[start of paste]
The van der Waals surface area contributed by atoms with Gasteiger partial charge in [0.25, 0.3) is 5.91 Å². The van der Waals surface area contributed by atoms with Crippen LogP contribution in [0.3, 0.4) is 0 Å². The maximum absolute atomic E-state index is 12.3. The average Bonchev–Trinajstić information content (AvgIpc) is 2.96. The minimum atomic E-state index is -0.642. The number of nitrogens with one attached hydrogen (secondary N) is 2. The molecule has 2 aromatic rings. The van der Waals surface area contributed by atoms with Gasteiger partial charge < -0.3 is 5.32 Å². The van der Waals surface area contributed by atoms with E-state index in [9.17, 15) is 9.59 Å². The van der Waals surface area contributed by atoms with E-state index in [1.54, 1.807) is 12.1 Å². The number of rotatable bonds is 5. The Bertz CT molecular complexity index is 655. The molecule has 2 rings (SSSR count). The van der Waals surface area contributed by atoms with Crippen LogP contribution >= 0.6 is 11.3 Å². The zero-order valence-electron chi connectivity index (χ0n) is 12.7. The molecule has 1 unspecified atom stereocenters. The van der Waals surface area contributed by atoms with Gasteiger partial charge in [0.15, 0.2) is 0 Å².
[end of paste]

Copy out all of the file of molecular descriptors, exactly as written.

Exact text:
The van der Waals surface area contributed by atoms with Gasteiger partial charge in [0.25, 0.3) is 5.91 Å². The van der Waals surface area contributed by atoms with Crippen LogP contribution in [0.3, 0.4) is 0 Å². The maximum absolute atomic E-state index is 12.3. The average Bonchev–Trinajstić information content (AvgIpc) is 2.96. The minimum atomic E-state index is -0.642. The number of nitrogens with one attached hydrogen (secondary N) is 2. The molecule has 2 aromatic rings. The van der Waals surface area contributed by atoms with Gasteiger partial charge < -0.3 is 5.32 Å². The van der Waals surface area contributed by atoms with E-state index in [9.17, 15) is 9.59 Å². The van der Waals surface area contributed by atoms with E-state index in [1.54, 1.807) is 12.1 Å². The number of rotatable bonds is 5. The Bertz CT molecular complexity index is 655. The molecule has 2 rings (SSSR count). The van der Waals surface area contributed by atoms with Crippen LogP contribution >= 0.6 is 11.3 Å². The zero-order valence-electron chi connectivity index (χ0n) is 12.7. The molecule has 1 unspecified atom stereocenters. The van der Waals surface area contributed by atoms with Gasteiger partial charge in [0.15, 0.2) is 0 Å².